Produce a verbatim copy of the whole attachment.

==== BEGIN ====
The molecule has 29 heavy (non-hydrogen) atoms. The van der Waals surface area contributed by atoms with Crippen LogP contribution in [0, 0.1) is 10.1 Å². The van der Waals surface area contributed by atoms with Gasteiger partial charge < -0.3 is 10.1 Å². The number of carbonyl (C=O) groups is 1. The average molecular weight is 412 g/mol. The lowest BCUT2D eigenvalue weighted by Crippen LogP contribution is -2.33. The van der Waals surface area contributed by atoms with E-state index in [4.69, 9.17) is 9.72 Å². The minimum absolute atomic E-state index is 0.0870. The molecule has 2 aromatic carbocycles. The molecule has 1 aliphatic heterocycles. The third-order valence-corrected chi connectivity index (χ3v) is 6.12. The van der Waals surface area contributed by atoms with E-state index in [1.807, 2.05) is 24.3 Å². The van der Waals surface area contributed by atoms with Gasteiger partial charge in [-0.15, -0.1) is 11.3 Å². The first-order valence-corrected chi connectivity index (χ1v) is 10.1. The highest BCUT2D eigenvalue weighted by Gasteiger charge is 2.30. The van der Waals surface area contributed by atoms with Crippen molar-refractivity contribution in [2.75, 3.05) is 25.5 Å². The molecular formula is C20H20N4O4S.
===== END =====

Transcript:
The molecule has 29 heavy (non-hydrogen) atoms. The van der Waals surface area contributed by atoms with Crippen LogP contribution in [0, 0.1) is 10.1 Å². The van der Waals surface area contributed by atoms with Gasteiger partial charge < -0.3 is 10.1 Å². The number of carbonyl (C=O) groups is 1. The average molecular weight is 412 g/mol. The lowest BCUT2D eigenvalue weighted by Crippen LogP contribution is -2.33. The van der Waals surface area contributed by atoms with E-state index in [4.69, 9.17) is 9.72 Å². The minimum absolute atomic E-state index is 0.0870. The molecule has 2 aromatic carbocycles. The molecule has 1 aliphatic heterocycles. The third-order valence-corrected chi connectivity index (χ3v) is 6.12. The van der Waals surface area contributed by atoms with E-state index in [1.807, 2.05) is 24.3 Å². The van der Waals surface area contributed by atoms with Gasteiger partial charge in [-0.15, -0.1) is 11.3 Å². The first-order valence-corrected chi connectivity index (χ1v) is 10.1. The highest BCUT2D eigenvalue weighted by Gasteiger charge is 2.30. The van der Waals surface area contributed by atoms with Crippen molar-refractivity contribution in [2.75, 3.05) is 25.5 Å². The molecular formula is C20H20N4O4S.